In a battle for the lead listing in the leveraged lending Yellow Pages, Timothy Clifford has left Amalgamated Bank of New York, where he began building the Amalgamated Capital business in 2009, to move to crosstown rival Emigrant Bank, where he will attempt to replicate the process under the shingle of Abacus Finance.
Meanwhile, Amalgamated has appointed Robert Love, the head of year-old Amalgamated Business Credit, to take on Clifford’s responsibilities at Amalgamated Capital along with his existing duties.
The moves are the latest sign of reviving lender interest in the lower mid-market, which observers say has long been starved for financing in comparison to larger deals. At the same time, however, some observers warn that demand for leveraged finance is likely to outrun its supply as the market slowly recovers from the credit crisis of 2008 and 2009.
In some ways, the two banks are quite similar. Both are regional New York institutions with a historic reliance on residential mortgage finance that sought diversification through leveraged lending. Emigrant, the flagship of an $11.9 billion-asset company and led by the real estate developer Howard Milstein, has its roots in the 19th century serving Irish immigrants fleeing the potato famine. The $4.5 billion-asset Amalgamated, which calls itself “America’s labor bank,” was founded in 1923 to serve union members.
Clifford said that Emigrant, with twice the asset base, would provide greater opportunity for leveraged lending. “We were deploying a lot of capital, but it’s a very capital- intensive business,” Clifford said. “The more success you have, the more capital it takes.”
The structure of the Emigrant organization also will give Clifford more flexibility to pursue alternative business strategies, he said. At Amalgamated, the leveraged lending business was a division of the bank itself, with the constraints of being part of a regulated institution. Abacus Finance, by contrast, is not part of Emigrant bank but is instead a non-bank affiliate under the umbrella of Emigrant’s parent holding company, New York Private Bank & Trust Corp.
As a result, Abacus Finance will be able to take larger hold positions in the loans it finances and will be able to offer subordinated debt, Clifford said. It also will be able to make some selective co-investments in the companies it finances and to make LP commitments to sponsors it works with.
Abacus Finance could develop a specialized lending vehicle like a small business investment company at some point, Clifford said. “At Amalgamated, we didn’t have the opportunities to set up those additional product lines.”
Abacus Finance will have $100 million to $125 million to deploy per year in companies with $3 million to $15 million of EBITDA and at least $15 million of revenue, he said. The firm is looking for borrowers with double digit EBITDA margins, typically with sponsor backing.
“We’re not trying to be everything to everybody,” he said. “We’re calling on private equity sponsors across the country for refinancing of their portfolio companies, add-on financing, buyouts and recapitalization of their portfolio companies. There’s still a wonderful opportunity to do that in this part of the market.”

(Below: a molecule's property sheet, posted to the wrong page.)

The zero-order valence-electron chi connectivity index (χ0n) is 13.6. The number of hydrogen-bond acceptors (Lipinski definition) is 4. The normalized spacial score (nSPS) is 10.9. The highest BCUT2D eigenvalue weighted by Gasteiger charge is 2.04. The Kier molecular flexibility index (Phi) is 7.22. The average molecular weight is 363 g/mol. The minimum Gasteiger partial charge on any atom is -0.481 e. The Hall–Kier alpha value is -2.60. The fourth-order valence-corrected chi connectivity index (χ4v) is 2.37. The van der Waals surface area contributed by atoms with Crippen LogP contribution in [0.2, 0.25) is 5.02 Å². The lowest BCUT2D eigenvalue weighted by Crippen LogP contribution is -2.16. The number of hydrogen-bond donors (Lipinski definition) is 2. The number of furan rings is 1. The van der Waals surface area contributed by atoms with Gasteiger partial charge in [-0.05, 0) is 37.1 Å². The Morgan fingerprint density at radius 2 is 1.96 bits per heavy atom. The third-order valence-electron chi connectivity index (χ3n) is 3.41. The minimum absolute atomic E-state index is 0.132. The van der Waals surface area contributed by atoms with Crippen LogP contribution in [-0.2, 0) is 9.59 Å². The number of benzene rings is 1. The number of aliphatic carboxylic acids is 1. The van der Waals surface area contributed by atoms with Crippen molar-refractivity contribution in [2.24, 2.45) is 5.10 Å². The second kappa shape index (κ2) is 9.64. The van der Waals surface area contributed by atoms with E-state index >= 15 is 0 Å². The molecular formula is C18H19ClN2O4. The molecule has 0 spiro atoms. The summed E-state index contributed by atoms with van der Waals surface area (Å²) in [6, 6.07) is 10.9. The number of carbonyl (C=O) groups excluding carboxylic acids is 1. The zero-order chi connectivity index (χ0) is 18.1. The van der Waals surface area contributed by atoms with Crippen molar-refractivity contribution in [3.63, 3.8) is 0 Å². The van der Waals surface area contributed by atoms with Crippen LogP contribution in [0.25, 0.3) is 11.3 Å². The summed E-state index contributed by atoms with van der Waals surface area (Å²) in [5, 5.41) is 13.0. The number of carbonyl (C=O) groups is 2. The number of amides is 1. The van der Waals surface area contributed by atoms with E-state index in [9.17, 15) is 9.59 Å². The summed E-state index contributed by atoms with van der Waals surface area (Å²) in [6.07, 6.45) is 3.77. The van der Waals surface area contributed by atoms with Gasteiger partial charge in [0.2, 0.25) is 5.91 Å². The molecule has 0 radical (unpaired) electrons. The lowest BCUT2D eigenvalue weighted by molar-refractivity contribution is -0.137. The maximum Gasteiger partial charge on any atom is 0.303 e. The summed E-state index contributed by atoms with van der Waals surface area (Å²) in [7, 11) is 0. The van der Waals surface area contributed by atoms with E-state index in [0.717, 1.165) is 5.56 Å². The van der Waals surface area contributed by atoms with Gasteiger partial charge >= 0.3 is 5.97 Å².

In response to Clifford’s departure, Amalgamated Bank named as his replacement Love, who had joined the bank last July to form Amalgamated Business Credit as its commercial asset-based lending arm. Now both Amalgamated Capital, the cash-flow lending business, and Amalgamated Business Credit will be under a single management.
“The combination of the two groups is going to be good,” Love said.
Amalgamated Business Credit did its first deal in October and has made $100 million in commitments since then, Love said. About 40 percent of the asset-backed lending business comes from sponsor-backed companies.
Both the asset-backed and the cash-flow businesses focus on the lower mid-market, borrowers with more than $15 million of revenue and $3 million to $12 million of EBITDA, although the asset-backed side probably can go smaller, Love said. “When a company doesn’t fit for a cash-flow loan, we can provide the asset-backed product or a hybrid to meet the specific needs of the sponsor.”
A larger rival welcomed the arrival of new competitors to the market, but he expressed concern that a dearth of lending capacity threatens to smother business opportunities in the mid-market.
“There’s a dramatic lack of senior debt capital,” said L. Thomas Gregory, a co-founder and managing director of the Chicago leveraged lender
In a report in April, Maranon described a $185 billion gap between mid-market financing needs and sources from now until 2015. Lending capacity was dramatically winnowed during the financial crisis, and much uncertainty remains regarding the future of collateralized loan obligations, Gregory said. “All of these lenders with tens to hundreds to $150 million of capital, in a market where we think $200 billion of capital is needed, it barely put a dent in the amount needed.”